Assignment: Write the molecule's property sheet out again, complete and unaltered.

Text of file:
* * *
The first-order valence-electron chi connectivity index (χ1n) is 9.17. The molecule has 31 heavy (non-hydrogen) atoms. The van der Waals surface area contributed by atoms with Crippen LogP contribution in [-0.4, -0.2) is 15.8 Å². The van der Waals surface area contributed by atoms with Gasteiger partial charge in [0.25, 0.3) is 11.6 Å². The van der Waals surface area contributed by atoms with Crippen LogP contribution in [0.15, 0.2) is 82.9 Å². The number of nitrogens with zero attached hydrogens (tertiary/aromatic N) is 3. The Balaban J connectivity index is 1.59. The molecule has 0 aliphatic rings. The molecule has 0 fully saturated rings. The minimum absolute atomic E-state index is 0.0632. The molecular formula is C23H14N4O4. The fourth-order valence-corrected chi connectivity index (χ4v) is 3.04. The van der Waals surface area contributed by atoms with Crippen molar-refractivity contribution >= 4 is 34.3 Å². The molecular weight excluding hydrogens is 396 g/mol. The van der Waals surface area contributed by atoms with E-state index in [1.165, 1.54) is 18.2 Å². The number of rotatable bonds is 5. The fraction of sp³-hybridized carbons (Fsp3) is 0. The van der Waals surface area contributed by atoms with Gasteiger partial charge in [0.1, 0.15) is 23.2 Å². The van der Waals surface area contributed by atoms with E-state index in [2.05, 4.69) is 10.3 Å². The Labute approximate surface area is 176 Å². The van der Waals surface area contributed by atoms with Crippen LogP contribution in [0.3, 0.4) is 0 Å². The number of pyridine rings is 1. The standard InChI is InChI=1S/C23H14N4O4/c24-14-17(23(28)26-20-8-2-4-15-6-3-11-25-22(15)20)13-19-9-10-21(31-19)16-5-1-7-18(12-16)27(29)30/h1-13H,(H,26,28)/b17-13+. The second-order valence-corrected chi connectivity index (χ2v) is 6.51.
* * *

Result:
The first-order valence-electron chi connectivity index (χ1n) is 9.17. The molecule has 31 heavy (non-hydrogen) atoms. The van der Waals surface area contributed by atoms with Crippen LogP contribution in [-0.4, -0.2) is 15.8 Å². The van der Waals surface area contributed by atoms with Gasteiger partial charge in [0.25, 0.3) is 11.6 Å². The van der Waals surface area contributed by atoms with Crippen LogP contribution in [0.15, 0.2) is 82.9 Å². The number of nitrogens with zero attached hydrogens (tertiary/aromatic N) is 3. The Balaban J connectivity index is 1.59. The molecule has 0 aliphatic rings. The molecule has 0 fully saturated rings. The minimum absolute atomic E-state index is 0.0632. The molecular formula is C23H14N4O4. The fourth-order valence-corrected chi connectivity index (χ4v) is 3.04. The van der Waals surface area contributed by atoms with Crippen molar-refractivity contribution >= 4 is 34.3 Å². The molecular weight excluding hydrogens is 396 g/mol. The van der Waals surface area contributed by atoms with E-state index in [1.165, 1.54) is 18.2 Å². The number of rotatable bonds is 5. The fraction of sp³-hybridized carbons (Fsp3) is 0. The van der Waals surface area contributed by atoms with Gasteiger partial charge in [0.1, 0.15) is 23.2 Å². The van der Waals surface area contributed by atoms with E-state index in [2.05, 4.69) is 10.3 Å². The Labute approximate surface area is 176 Å². The van der Waals surface area contributed by atoms with Crippen LogP contribution in [0.3, 0.4) is 0 Å². The number of pyridine rings is 1. The standard InChI is InChI=1S/C23H14N4O4/c24-14-17(23(28)26-20-8-2-4-15-6-3-11-25-22(15)20)13-19-9-10-21(31-19)16-5-1-7-18(12-16)27(29)30/h1-13H,(H,26,28)/b17-13+. The second-order valence-corrected chi connectivity index (χ2v) is 6.51.